Assessment for Learning is an effective way of actively involving students in their learning. Each session plan comes with suggestions about how to organise activities and worksheets that may be used with students.

If you teach primary science, see the headings below to find out how to use this resource:

Skill development

Children will develop their working scientifically skills by:

  • Asking their own questions about scientific phenomena.
  • Using a range of scientific equipment to take accurate and precise measurements or readings.
  • Using appropriate scientific language and ideas to explain, evaluate and communicate their findings.

Learning outcomes

Children will:

  • Observe that some materials will dissolve in liquid to form a solution, and describe how to recover a substance from a solution.
  • Demonstrate that dissolving, mixing and changes of state are reversible changes.

Concepts supported

Children will learn:

  • That some materials dissolve to form a solution.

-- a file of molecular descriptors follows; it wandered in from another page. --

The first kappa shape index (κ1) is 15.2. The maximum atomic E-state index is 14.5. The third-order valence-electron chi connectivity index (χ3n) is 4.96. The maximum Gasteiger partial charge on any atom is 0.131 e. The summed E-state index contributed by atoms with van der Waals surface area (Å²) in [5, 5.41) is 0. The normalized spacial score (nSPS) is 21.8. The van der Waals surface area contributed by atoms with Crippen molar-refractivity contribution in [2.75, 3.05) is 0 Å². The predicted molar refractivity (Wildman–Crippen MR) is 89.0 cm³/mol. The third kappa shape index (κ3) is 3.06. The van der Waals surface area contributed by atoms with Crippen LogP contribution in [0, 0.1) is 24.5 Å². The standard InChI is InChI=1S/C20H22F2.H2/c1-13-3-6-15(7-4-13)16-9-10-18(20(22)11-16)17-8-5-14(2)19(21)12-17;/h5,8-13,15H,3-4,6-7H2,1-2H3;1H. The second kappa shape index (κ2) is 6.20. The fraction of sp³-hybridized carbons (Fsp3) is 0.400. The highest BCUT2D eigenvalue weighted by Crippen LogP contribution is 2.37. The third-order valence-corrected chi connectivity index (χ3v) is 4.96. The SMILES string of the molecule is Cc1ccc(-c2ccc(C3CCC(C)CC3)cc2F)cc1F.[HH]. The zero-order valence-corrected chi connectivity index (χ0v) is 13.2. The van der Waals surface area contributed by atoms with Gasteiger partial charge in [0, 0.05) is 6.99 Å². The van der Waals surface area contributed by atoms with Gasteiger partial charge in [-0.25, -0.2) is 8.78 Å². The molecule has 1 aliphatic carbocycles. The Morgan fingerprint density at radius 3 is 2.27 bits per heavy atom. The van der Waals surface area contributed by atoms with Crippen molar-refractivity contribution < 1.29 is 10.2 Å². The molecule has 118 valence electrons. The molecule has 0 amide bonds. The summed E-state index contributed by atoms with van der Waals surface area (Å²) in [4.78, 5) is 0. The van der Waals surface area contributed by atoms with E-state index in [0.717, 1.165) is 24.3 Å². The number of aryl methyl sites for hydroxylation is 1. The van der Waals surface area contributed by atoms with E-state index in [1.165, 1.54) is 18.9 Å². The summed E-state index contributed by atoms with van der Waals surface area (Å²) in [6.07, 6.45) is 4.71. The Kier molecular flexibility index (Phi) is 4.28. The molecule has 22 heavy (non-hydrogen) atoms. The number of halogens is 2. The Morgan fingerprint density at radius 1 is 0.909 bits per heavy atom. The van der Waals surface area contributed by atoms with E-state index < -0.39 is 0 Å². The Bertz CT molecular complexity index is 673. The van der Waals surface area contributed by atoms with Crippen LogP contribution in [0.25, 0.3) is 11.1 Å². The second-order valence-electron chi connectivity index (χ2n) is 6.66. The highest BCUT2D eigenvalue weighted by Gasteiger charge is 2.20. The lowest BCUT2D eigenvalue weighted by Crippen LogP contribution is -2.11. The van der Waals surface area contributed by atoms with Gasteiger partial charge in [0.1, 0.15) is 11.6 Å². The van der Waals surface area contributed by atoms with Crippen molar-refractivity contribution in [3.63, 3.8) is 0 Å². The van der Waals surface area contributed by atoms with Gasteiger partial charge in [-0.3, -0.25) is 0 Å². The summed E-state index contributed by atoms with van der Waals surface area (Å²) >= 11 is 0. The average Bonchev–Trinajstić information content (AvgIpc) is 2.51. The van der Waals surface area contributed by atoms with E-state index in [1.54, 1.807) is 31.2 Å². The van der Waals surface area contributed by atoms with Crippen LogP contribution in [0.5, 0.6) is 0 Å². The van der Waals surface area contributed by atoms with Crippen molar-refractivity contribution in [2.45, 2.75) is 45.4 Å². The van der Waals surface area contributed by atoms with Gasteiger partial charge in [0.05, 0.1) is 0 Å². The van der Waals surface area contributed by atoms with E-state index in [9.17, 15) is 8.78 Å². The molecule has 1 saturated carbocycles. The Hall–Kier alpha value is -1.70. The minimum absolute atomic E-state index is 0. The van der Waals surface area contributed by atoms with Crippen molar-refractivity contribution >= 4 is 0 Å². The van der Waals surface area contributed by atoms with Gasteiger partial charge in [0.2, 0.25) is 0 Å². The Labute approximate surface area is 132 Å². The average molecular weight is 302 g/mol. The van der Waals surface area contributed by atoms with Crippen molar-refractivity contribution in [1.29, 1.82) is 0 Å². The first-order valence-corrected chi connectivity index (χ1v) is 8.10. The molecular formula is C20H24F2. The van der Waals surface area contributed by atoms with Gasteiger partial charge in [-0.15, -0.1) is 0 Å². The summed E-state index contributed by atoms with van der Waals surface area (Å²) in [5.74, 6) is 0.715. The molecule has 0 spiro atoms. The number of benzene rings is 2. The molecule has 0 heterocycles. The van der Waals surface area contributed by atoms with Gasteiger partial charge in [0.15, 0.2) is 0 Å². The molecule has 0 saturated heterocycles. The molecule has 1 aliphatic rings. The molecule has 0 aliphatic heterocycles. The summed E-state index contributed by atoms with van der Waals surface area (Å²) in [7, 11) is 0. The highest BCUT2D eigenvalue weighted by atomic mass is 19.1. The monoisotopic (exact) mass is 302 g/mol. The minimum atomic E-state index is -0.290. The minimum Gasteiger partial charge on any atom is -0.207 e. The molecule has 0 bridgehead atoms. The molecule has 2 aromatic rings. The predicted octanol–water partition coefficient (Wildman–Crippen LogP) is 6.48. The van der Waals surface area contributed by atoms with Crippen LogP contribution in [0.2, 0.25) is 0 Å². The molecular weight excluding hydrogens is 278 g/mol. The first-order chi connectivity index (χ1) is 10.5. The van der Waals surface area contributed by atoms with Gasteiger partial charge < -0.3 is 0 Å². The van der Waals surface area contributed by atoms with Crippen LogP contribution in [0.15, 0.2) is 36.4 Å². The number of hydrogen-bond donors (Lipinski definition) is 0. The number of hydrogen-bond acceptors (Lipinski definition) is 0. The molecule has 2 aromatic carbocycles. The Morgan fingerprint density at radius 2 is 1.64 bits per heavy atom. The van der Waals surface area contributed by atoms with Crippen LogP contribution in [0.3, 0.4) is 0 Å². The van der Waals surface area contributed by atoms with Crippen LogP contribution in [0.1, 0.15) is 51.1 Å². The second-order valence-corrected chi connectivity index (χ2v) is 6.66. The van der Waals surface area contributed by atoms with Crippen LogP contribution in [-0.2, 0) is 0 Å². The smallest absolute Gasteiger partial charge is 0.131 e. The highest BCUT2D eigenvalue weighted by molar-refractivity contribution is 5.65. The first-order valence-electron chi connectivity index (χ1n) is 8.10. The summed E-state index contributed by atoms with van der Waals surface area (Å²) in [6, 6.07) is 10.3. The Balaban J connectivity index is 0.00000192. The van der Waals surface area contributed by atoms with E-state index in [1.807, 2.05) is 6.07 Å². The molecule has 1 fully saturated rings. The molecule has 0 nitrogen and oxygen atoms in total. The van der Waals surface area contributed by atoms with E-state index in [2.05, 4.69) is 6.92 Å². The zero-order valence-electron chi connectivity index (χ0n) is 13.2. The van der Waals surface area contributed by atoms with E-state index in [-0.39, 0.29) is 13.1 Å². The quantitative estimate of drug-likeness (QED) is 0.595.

• That materials are still present when they have dissolved and that they haven’t disappeared.
  • That mass is conserved when dissolving and precipitating.

Suggested activity use

This activity can be used as a whole class investigation into the dissolving and precipitation processes, with children working in small groups to observe and answer the questions given. Alternatively, the activities could be demonstrated by an adult to stimulate discussion and questioning.

Practical considerations

It is important that the key vocabulary ‘dissolve’ and ‘precipitate’ are understood correctly by children in the introduction of this activity.

The ‘Dissolve’ task is more relevant to the primary science curriculum and could be more heavily focused on.

Conical flasks, stoppers and tubes may not be required for this activity if alternatives can be sourced, such as mini pop bottles and clean fromage frais pots.